I took a Balinese cooking class to try to learn a bit more about the food here.
All the food is based upon one key sauce called basa gede or “basic spice paste”. From this paste, you can make a myriad of dishes.
Here’s an overview of what’s in the sauce:
- 25 shallots or 2 peeled onions; peeled and chopped
- 2 cloves garlic; peeled and chopped
- 7 large red chillies; seeded and chopped
- 5 cm galangal (laos); peeled and chopped
- 5 cm lesser galangal (kenkur root); peeled and chopped
- 10 cm fresh tumeric (kunyit); peeled and chopped. If using powdered, 2 tblsp
- 1 tablespoon coriander seeds
- 6 candlenuts (kemiri). Can substitute 3 tblsp almonds. Add more nuts if you want the sauce to be thicker
- 2 tspns dry shrimp paste. Can substitute 4 tspns fish or oyster sauce
- 1/2 tspn each of black and white peppercorns
- 1 pinch nutmeg; freshly grated or powder
- 3 cloves
- 4 tablespoons oil. Any oil except olive or sesame
- 1 pinch cumin or 1/4 tspn powder
- 1/4 tspn sesame seed
- 1/2 bay leaf
- salt to flavour
Here’s how you make the sauce:
- Mash everything except the oil in a mortar and pestle. If you want to use a blender, make sure to add a bit of water to the spices
- Heat the oil at high
- Add the pounded spice mix and cook for five minutes or until golden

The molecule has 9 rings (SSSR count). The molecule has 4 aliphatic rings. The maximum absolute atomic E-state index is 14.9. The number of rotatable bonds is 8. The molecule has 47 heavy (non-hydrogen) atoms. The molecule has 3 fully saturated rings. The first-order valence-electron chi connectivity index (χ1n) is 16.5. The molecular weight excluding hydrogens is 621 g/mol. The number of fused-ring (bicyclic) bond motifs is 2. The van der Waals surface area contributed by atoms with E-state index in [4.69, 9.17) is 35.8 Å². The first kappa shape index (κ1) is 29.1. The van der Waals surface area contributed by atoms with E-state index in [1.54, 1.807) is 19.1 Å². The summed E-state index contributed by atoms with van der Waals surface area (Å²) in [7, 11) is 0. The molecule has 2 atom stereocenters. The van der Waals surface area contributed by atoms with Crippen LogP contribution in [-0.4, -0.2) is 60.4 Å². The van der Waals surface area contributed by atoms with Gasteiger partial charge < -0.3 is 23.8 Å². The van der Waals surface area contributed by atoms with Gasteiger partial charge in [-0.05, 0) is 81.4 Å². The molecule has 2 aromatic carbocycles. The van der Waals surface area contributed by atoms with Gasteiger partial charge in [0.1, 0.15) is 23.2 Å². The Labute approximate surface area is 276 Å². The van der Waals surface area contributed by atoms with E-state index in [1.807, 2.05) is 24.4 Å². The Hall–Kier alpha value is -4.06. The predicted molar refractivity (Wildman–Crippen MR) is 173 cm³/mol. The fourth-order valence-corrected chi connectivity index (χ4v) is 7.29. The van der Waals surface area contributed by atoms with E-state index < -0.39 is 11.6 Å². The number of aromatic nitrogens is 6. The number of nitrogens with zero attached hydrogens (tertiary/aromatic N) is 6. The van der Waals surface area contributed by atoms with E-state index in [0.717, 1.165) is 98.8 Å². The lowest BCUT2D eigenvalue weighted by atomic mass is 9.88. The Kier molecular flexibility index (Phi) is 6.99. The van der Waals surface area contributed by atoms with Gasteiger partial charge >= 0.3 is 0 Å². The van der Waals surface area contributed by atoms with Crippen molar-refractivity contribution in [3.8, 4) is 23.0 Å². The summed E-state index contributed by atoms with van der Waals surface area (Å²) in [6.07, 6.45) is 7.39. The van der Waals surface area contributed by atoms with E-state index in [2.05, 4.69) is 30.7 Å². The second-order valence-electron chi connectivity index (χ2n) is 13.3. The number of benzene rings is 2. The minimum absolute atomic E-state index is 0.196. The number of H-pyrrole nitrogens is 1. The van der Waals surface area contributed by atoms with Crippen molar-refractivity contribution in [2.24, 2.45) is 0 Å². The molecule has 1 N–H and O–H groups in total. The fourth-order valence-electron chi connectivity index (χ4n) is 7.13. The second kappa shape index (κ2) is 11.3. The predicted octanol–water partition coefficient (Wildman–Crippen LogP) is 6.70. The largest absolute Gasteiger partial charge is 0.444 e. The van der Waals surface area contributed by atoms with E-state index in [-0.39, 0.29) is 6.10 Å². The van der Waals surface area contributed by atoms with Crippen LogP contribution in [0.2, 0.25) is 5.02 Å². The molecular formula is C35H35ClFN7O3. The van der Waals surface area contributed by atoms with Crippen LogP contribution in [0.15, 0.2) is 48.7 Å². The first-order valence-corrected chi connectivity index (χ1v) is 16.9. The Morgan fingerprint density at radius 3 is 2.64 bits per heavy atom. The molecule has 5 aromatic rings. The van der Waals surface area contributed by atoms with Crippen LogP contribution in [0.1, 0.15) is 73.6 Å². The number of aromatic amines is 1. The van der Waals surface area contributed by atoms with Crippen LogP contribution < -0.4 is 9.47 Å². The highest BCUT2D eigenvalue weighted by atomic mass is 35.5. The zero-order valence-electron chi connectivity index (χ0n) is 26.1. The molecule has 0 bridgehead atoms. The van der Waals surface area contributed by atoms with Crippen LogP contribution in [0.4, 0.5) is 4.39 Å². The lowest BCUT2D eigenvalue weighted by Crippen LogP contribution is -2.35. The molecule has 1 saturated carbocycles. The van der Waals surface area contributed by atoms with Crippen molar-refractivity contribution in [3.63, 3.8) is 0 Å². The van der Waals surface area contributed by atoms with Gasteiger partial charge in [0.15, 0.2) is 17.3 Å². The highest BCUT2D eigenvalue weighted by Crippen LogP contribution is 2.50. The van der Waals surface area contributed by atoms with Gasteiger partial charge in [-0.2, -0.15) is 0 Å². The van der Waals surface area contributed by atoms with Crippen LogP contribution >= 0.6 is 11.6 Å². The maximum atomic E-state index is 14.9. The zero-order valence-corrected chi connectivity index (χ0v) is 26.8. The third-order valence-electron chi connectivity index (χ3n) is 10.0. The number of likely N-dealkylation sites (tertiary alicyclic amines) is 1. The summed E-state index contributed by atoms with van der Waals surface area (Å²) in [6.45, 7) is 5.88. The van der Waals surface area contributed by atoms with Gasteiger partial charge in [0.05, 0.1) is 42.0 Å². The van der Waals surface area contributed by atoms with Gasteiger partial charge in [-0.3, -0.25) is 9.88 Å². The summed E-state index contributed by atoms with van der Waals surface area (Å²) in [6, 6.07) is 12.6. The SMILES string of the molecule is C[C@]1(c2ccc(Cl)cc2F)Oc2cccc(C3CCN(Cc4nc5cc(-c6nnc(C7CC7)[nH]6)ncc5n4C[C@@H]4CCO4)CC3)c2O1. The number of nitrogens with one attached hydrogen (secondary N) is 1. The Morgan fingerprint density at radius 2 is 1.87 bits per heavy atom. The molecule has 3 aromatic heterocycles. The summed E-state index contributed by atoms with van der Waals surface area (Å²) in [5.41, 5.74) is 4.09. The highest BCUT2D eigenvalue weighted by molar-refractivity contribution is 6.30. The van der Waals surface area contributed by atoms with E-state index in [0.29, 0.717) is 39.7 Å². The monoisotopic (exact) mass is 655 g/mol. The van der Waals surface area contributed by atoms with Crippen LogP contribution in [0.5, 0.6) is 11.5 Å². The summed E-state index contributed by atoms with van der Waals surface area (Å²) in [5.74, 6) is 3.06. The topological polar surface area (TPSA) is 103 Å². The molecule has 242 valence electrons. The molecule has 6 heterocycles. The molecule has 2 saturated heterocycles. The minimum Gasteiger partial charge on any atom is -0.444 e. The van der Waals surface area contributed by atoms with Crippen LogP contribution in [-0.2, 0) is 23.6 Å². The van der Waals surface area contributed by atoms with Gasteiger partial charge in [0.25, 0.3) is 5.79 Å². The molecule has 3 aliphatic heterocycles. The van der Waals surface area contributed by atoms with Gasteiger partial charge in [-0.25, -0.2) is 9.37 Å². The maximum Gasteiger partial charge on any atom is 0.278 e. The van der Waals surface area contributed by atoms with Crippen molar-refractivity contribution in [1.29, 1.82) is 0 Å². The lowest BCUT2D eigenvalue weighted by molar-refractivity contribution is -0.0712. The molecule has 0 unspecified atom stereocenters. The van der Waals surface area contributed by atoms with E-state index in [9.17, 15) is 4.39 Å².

- Let cool before using
You can keep it in the freezer for months or use once cool.
It’s a versatile paste and the Balinese use the following rules for cooking:
- Use x amount of any meat
- Use 1/4 the mass/volume of this meat in paste. Count the paste in tablespoons
- Use 1/2 the number of tablespoons in coconut milk
For example, if you were using a kilo of chicken, you’d use 1/4 kilo of paste and then the equivalent of 1/8 of a kilo in coconut milk.
What can you make with this paste? Here’s a sample of some dishes we made.
Sate Lilit. Just mix the paste with some minced meat (you’re looking at pork) and grill on a stick (or lemongrass for more flavour):
Here are a couple of other dishes that use similar ingredients but not the paste. You can hack around in the kitchen and probably make ’em just by looking at what’s in the picture:
Sayur Urab (mixed vegetables):
Tuna Sambal Matah. Just grilled tuna with some lime-soaked vegetables:
Tempe Manis. Sweetened tempe:
I took the class at Bumi Bali. Before the lesson, you go to the market where they show you all the different foods for sale.
It’s a fun experience, but the market’s not quite up to code. Fortunately, everything is washed before it’s used for cooking.